I shot 4 rolls of film and a few hundred (but less than 1K) digital frames; this first set was done inside the Warorot market with the M6 and mainly the Summilux; film is the Kodak TMY 400.

I like the TMY400 for its low grain and slightly lower contrast that the Tri-x. I think all in all these shots turn out to be quite pleasant.

The Summilux is suffering from back focusing on the M262 but that does not show at all on the film shots.

People in the market are quite friendly, actually it is quite a touristic spot so the view of a tourist with a camera is not news.

I try to follow the advice of pro photographer Bobby Lee : let people know you are here, that you want to take a picture of them or their activity, but once they agree (or ignore you) don’t just snap and run away; as they don’t bother the least you can do is hang around until you have a good shot.

All scanned with the now antique Epson v500

 

Warorot Market – Chiang Mai – Thailand

The Kiev IV is still alive

The end of 2016 was fast approaching and looking at the treasure chest (and my spreadsheet of films shots during the year), I looked at camera who had not went to the field.

The Kiev IV is one of them, and I felt the next trip to Dakota was a good opportunity to take it for a spin. I loaded a roll of Tri-X and pocketed (so to speak) the body, the 50F2 and the 35F2.8.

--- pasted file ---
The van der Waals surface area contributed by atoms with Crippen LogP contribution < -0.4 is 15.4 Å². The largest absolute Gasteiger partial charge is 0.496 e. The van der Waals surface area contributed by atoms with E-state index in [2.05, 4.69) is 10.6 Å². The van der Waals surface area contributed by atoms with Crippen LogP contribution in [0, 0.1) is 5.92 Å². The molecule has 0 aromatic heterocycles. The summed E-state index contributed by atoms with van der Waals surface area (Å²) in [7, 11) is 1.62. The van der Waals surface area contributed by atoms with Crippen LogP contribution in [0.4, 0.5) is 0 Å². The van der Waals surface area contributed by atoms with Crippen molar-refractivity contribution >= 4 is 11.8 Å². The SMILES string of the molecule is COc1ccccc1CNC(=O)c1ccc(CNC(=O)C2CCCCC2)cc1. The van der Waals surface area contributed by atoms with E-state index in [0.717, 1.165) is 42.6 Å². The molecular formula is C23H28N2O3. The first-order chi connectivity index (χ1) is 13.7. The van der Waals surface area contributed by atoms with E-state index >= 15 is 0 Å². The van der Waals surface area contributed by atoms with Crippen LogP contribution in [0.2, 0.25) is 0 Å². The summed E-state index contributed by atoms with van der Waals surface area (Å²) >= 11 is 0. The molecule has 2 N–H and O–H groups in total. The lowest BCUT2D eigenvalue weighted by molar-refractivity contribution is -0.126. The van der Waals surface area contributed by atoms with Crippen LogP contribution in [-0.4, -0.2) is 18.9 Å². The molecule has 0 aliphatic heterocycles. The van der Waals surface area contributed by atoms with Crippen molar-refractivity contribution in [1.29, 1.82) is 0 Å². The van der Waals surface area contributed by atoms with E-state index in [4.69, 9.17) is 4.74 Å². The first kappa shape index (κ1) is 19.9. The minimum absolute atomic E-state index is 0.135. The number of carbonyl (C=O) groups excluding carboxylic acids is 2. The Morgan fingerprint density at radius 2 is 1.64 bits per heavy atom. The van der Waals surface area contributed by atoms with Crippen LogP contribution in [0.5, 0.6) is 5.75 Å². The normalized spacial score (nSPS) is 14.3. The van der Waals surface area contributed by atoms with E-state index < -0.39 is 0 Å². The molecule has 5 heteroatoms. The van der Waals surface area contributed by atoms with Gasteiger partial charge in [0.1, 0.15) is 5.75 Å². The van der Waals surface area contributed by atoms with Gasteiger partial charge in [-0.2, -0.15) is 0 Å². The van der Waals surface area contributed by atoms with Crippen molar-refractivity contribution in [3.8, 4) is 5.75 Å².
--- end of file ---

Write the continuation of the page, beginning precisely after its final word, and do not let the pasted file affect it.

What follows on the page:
My Kiev now has a new skin (no more mummy look), and no more light leaks (fingers crossed). So it does not look to shabby anymore and is quite a usable device.

The light-meter on mine is dead, or maybe is it too complicated to use. I find the speed control very difficult to use, and difficult to read with my poor eyesight at close range. The rangefinder with its lighting window below the shutter is not great as I always have a tendency to obscure it with a finger or the other.

I always like the images that the Kiev produces, my two lenses are very sharp, the rangefinder when not blocked, is very accurate. The speeds on my copy are quite on as well. But this fellow stays in the cupboard (actually a giant Tupperware) because of its not so friendly controls (speed change, shutter button, lens change, winding, loading of film). I think it even compares negatively to the Leica III.

This says I love the pics, I may get rid of my set this year, it may be a cheap entry  level rangefinder for someone else, who knows.

About Dakota Crescent estate, you can read more on other posts, around mid-December the place is quite empty now.